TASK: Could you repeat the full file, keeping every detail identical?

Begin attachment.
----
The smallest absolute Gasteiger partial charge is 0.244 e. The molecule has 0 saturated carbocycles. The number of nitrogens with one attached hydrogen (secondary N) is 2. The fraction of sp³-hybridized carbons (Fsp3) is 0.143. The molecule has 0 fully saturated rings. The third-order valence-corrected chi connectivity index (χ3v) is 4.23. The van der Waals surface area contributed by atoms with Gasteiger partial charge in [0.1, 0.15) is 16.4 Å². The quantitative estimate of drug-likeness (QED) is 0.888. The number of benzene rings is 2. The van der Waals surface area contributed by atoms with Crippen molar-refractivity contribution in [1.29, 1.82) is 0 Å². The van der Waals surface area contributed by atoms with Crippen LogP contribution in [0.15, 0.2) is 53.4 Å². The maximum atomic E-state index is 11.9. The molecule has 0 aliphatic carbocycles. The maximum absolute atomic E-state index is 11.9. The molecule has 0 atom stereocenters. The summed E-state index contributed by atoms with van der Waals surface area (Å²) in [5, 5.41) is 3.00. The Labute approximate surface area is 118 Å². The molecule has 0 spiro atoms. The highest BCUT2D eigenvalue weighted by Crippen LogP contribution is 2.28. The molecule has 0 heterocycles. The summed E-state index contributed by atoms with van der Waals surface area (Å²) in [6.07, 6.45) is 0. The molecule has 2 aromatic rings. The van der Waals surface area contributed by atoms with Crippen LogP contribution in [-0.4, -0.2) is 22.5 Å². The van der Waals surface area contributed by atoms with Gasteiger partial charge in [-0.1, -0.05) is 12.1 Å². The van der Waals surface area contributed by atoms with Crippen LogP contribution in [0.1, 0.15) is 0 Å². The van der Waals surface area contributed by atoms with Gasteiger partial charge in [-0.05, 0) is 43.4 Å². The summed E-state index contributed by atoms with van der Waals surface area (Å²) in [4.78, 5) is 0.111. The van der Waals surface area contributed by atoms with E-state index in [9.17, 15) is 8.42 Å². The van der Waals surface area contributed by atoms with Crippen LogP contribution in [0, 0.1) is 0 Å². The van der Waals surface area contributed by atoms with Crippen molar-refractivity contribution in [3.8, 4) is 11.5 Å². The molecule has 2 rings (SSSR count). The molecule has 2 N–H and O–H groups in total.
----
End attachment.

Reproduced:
The smallest absolute Gasteiger partial charge is 0.244 e. The molecule has 0 saturated carbocycles. The number of nitrogens with one attached hydrogen (secondary N) is 2. The fraction of sp³-hybridized carbons (Fsp3) is 0.143. The molecule has 0 fully saturated rings. The third-order valence-corrected chi connectivity index (χ3v) is 4.23. The van der Waals surface area contributed by atoms with Gasteiger partial charge in [0.1, 0.15) is 16.4 Å². The quantitative estimate of drug-likeness (QED) is 0.888. The number of benzene rings is 2. The van der Waals surface area contributed by atoms with Crippen molar-refractivity contribution in [1.29, 1.82) is 0 Å². The van der Waals surface area contributed by atoms with Crippen LogP contribution in [0.15, 0.2) is 53.4 Å². The maximum atomic E-state index is 11.9. The molecule has 0 aliphatic carbocycles. The maximum absolute atomic E-state index is 11.9. The molecule has 0 atom stereocenters. The summed E-state index contributed by atoms with van der Waals surface area (Å²) in [5, 5.41) is 3.00. The Labute approximate surface area is 118 Å². The molecule has 0 spiro atoms. The highest BCUT2D eigenvalue weighted by Crippen LogP contribution is 2.28. The molecule has 0 heterocycles. The summed E-state index contributed by atoms with van der Waals surface area (Å²) in [6.07, 6.45) is 0. The molecule has 2 aromatic rings. The van der Waals surface area contributed by atoms with Crippen LogP contribution in [-0.4, -0.2) is 22.5 Å². The van der Waals surface area contributed by atoms with Gasteiger partial charge in [-0.1, -0.05) is 12.1 Å². The van der Waals surface area contributed by atoms with Crippen LogP contribution in [0.1, 0.15) is 0 Å². The van der Waals surface area contributed by atoms with Gasteiger partial charge in [-0.05, 0) is 43.4 Å². The summed E-state index contributed by atoms with van der Waals surface area (Å²) in [4.78, 5) is 0.111. The van der Waals surface area contributed by atoms with E-state index in [9.17, 15) is 8.42 Å². The van der Waals surface area contributed by atoms with Crippen LogP contribution in [0, 0.1) is 0 Å². The van der Waals surface area contributed by atoms with Crippen molar-refractivity contribution in [3.8, 4) is 11.5 Å². The molecule has 2 rings (SSSR count). The molecule has 2 N–H and O–H groups in total.